- Ink Stains – Any form of ink, such as that found in magic markers or pens, could cause an ink stain. If the color of the stone is light, clean it with bleach or hydrogen peroxide. For darker stones use acetone or lacquer thinner. Do not pour a cleaner directly on the stain, as it could result in the staining agent thinning and spreading further along the surface. Instead, wet a cloth with the cleaning agent and allow the stain to be drawn into it.
- Paint Stains – If the paint is covering only a small portion of the tile, scrape it off with a razor blade, or remove with a lacquer thinner. If a large area is covered by the paint, it must be removed with a commercially formulated liquid paint stripper. Under no circumstances should you use flame tools or acid to strip the paint from the stone.
- Water Spots and Rings – Water damage occurs due to the surface accumulation of hard water. To remove these stains buff the affected area with dry 0000 steel wool.
- Fire and Smoke Damage – This damage is typically seen with stone that is part of a fireplace. In order to remove the stain you must thoroughly clean the stone. This is most easily accomplished with commercially formulated smoke removal products.
- Etch Marks – These stains are left by acid that has been left on the surface of the stone. Some acids will cause the finish to be etched but the surface of the stone won’t actually be stained; other acids will etch the finish and discolor the stone. Once the acid has been removed, wet the surface with water and apply marble polishing powder. Rub the powder into the stone with a buffing pad and a drill or polisher set to a low speed, or by hand with a damp cloth. Buff until the etch marks disappear and the surface shines. Honing may be needed for a deep stain that requires a professional stone refinisher.
- Efflorescence – This is a white powdery substance that appears on the stone’s surface. It is caused by mineral salts within the stone being carried to the surface of the stone by water and then being left behind when the water evaporates. For new installations simply vacuum or dry mop the surface of the stone and repeat as needed until the stone has completely dried. Do not use water to remove the powder, as this could exacerbate the situation. If the problem is persistent, contact the contractor in order to identify and remedy the cause of the moisture.
A poultice is applied to a stone tile to remove a stain. To make a poultice you must combine an absorbent material with a chemical, or mixture of chemicals, in order to form a thick paste. The poultice is then spread over the affected area in a thickness of between ¼ ” to ½ ” with a plastic or wooden implement and allowed to stand for between 24 and 48 hours. During this time, the chemical will draw the stain into the absorbent material and away from the stone. This process may have to be repeated several times in order to remove the stain. However, it is possible that the stain may not be removed completely.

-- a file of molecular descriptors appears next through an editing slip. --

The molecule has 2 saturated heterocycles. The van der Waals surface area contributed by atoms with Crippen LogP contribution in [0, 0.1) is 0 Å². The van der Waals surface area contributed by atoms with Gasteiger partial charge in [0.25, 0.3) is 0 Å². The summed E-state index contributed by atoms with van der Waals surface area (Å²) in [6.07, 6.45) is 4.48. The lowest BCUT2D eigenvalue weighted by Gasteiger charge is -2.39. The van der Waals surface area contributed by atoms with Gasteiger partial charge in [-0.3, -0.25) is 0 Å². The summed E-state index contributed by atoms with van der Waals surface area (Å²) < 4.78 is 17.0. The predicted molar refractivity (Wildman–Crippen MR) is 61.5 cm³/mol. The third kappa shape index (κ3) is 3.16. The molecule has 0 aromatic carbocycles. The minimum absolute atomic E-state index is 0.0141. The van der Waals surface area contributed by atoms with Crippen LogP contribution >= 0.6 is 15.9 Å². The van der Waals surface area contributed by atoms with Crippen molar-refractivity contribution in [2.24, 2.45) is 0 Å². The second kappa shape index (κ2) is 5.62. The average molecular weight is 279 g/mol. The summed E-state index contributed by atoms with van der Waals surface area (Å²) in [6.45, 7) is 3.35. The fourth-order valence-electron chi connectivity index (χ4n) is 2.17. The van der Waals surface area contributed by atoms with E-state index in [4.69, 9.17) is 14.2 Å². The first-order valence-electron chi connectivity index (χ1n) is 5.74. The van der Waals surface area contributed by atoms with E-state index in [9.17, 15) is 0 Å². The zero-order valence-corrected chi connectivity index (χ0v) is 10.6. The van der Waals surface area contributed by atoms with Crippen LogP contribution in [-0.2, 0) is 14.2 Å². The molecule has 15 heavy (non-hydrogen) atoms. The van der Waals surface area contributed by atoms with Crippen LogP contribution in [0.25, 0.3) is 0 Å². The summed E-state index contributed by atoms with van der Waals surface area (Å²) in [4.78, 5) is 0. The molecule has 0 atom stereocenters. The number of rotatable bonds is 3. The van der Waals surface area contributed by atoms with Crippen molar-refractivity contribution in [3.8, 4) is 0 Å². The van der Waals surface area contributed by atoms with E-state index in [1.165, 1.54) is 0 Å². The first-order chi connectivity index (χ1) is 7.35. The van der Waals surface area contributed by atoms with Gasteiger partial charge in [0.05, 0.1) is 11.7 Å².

Absorbent materials you can use for the poultice include fuller’s earth, kaolin, diatomaceous earth, whiting, powdered chalk, talk, and white molding plaster. Roughly, one pound of your chosen material will be needed for each square foot of tile that must be cleaned. Whiting and iron based clays such as fuller’s earth should not be used with acidic chemicals, as the reaction will prevent the poultice from being effective. Highly volatile solvents such as mineral spirits or acetone can be combined with other absorbent substances such as white paper towels, white cotton balls, or white gauze pads. Commercially available premixed poultices that require only the addition of water may also be used.
The poultice you decide to use will depend on the type of stain. Each type of stain will require a different mixture for optimal removal.
- Oil-Based Stains – Create a poultice with water and baking soda or combine one of the powdered absorbent materials and a commercial degreaser or mineral spirits.
- Organic Stains – Create a poultice with one of the powdered absorbent materials and a 12% hydrogen peroxide or acetone.
- Iron Stains – Create a poultice with a commercial rust remover and diatomaceous earth. However, be careful as many rust removers will etch stone. It may be necessary to consult a professional to remove an iron stain.
- Copper Stains – Create a poultice with ammonia and one of absorbent materials. However, these stains are very difficult to remove and may require the services of a professional.
- Water Based Paint Stains – Create a poultice with a commercial paint remover and one of the absorbent materials.
- Oil Based Paint Stains – Create a poultice with mineral spirits and one of the absorbent materials. If the stain is deep within the stone, it may require methylene chloride. If you must use a highly volatile solvent in your poultice, pour it directly on a paper towel and then place the paper towel on the affected area.
- Ink Stains – Create a poultice with mineral spirits and one of the absorbent materials. If the stain is embedded deeply within the stone it may be necessary to use methylene chloride. If you do use a highly volatile solvent, pour it directly on a paper towel and place directly on the affected area.
- Biological Stains – Create a poultice with ammonia and one of the absorbent materials. Instead of ammonia you can use bleach or hydrogen peroxide. Only use one of the chemicals, do not mix as they combine to create a toxic gas.